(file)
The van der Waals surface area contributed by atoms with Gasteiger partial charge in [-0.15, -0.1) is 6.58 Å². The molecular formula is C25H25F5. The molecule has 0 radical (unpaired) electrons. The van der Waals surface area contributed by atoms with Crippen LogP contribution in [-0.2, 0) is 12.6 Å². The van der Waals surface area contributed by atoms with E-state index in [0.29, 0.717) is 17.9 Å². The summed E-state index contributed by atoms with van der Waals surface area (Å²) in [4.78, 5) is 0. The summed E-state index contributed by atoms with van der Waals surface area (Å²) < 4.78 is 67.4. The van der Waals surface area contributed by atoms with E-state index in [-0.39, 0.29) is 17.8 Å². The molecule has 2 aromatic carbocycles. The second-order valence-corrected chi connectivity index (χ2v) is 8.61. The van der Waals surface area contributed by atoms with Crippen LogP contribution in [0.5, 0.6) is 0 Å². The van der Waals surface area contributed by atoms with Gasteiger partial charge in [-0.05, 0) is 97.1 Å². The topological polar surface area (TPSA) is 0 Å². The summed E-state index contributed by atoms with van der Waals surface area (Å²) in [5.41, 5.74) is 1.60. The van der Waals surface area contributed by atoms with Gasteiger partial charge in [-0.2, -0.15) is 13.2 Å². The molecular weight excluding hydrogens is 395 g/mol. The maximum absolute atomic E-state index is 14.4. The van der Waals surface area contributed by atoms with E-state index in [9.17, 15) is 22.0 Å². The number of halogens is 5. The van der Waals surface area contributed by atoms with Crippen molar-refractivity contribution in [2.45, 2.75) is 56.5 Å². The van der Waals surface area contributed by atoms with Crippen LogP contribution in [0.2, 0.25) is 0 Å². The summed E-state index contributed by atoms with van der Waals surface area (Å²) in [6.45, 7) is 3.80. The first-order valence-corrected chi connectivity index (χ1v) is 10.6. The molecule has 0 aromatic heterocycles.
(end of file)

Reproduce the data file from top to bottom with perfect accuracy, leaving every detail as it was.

The van der Waals surface area contributed by atoms with Gasteiger partial charge in [-0.15, -0.1) is 6.58 Å². The molecular formula is C25H25F5. The molecule has 0 radical (unpaired) electrons. The van der Waals surface area contributed by atoms with Crippen LogP contribution in [-0.2, 0) is 12.6 Å². The van der Waals surface area contributed by atoms with E-state index in [0.29, 0.717) is 17.9 Å². The summed E-state index contributed by atoms with van der Waals surface area (Å²) in [4.78, 5) is 0. The summed E-state index contributed by atoms with van der Waals surface area (Å²) < 4.78 is 67.4. The van der Waals surface area contributed by atoms with E-state index in [-0.39, 0.29) is 17.8 Å². The molecule has 2 aromatic carbocycles. The second-order valence-corrected chi connectivity index (χ2v) is 8.61. The van der Waals surface area contributed by atoms with Crippen LogP contribution in [0.5, 0.6) is 0 Å². The van der Waals surface area contributed by atoms with Gasteiger partial charge in [-0.05, 0) is 97.1 Å². The topological polar surface area (TPSA) is 0 Å². The summed E-state index contributed by atoms with van der Waals surface area (Å²) in [5.41, 5.74) is 1.60. The van der Waals surface area contributed by atoms with Gasteiger partial charge in [-0.2, -0.15) is 13.2 Å². The molecular weight excluding hydrogens is 395 g/mol. The maximum absolute atomic E-state index is 14.4. The van der Waals surface area contributed by atoms with E-state index in [9.17, 15) is 22.0 Å². The number of halogens is 5. The van der Waals surface area contributed by atoms with Crippen molar-refractivity contribution in [2.45, 2.75) is 56.5 Å². The van der Waals surface area contributed by atoms with Crippen LogP contribution in [0.2, 0.25) is 0 Å². The summed E-state index contributed by atoms with van der Waals surface area (Å²) in [6.45, 7) is 3.80. The first-order valence-corrected chi connectivity index (χ1v) is 10.6. The molecule has 0 aromatic heterocycles.